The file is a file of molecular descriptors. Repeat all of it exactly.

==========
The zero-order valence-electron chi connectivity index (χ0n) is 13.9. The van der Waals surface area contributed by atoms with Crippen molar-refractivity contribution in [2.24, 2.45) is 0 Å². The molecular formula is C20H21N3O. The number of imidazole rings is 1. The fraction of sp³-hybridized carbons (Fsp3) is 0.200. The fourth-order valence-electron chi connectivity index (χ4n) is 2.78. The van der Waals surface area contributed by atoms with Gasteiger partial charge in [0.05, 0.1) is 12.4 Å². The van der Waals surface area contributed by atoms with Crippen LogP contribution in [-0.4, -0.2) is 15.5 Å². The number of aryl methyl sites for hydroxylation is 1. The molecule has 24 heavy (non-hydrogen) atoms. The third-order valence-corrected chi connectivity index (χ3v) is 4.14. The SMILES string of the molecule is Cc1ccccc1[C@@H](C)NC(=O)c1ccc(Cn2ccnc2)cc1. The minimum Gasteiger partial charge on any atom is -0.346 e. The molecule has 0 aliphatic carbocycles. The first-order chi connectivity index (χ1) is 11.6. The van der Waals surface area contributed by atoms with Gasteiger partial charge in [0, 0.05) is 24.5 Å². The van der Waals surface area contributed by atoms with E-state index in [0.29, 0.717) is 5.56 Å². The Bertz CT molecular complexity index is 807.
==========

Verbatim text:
The zero-order valence-electron chi connectivity index (χ0n) is 13.9. The van der Waals surface area contributed by atoms with Crippen molar-refractivity contribution in [2.24, 2.45) is 0 Å². The molecular formula is C20H21N3O. The number of imidazole rings is 1. The fraction of sp³-hybridized carbons (Fsp3) is 0.200. The fourth-order valence-electron chi connectivity index (χ4n) is 2.78. The van der Waals surface area contributed by atoms with Gasteiger partial charge in [0.05, 0.1) is 12.4 Å². The van der Waals surface area contributed by atoms with Crippen LogP contribution in [-0.4, -0.2) is 15.5 Å². The number of aryl methyl sites for hydroxylation is 1. The molecule has 24 heavy (non-hydrogen) atoms. The third-order valence-corrected chi connectivity index (χ3v) is 4.14. The SMILES string of the molecule is Cc1ccccc1[C@@H](C)NC(=O)c1ccc(Cn2ccnc2)cc1. The minimum Gasteiger partial charge on any atom is -0.346 e. The molecule has 0 aliphatic carbocycles. The first-order chi connectivity index (χ1) is 11.6. The van der Waals surface area contributed by atoms with Gasteiger partial charge in [0, 0.05) is 24.5 Å². The van der Waals surface area contributed by atoms with E-state index in [0.29, 0.717) is 5.56 Å². The Bertz CT molecular complexity index is 807.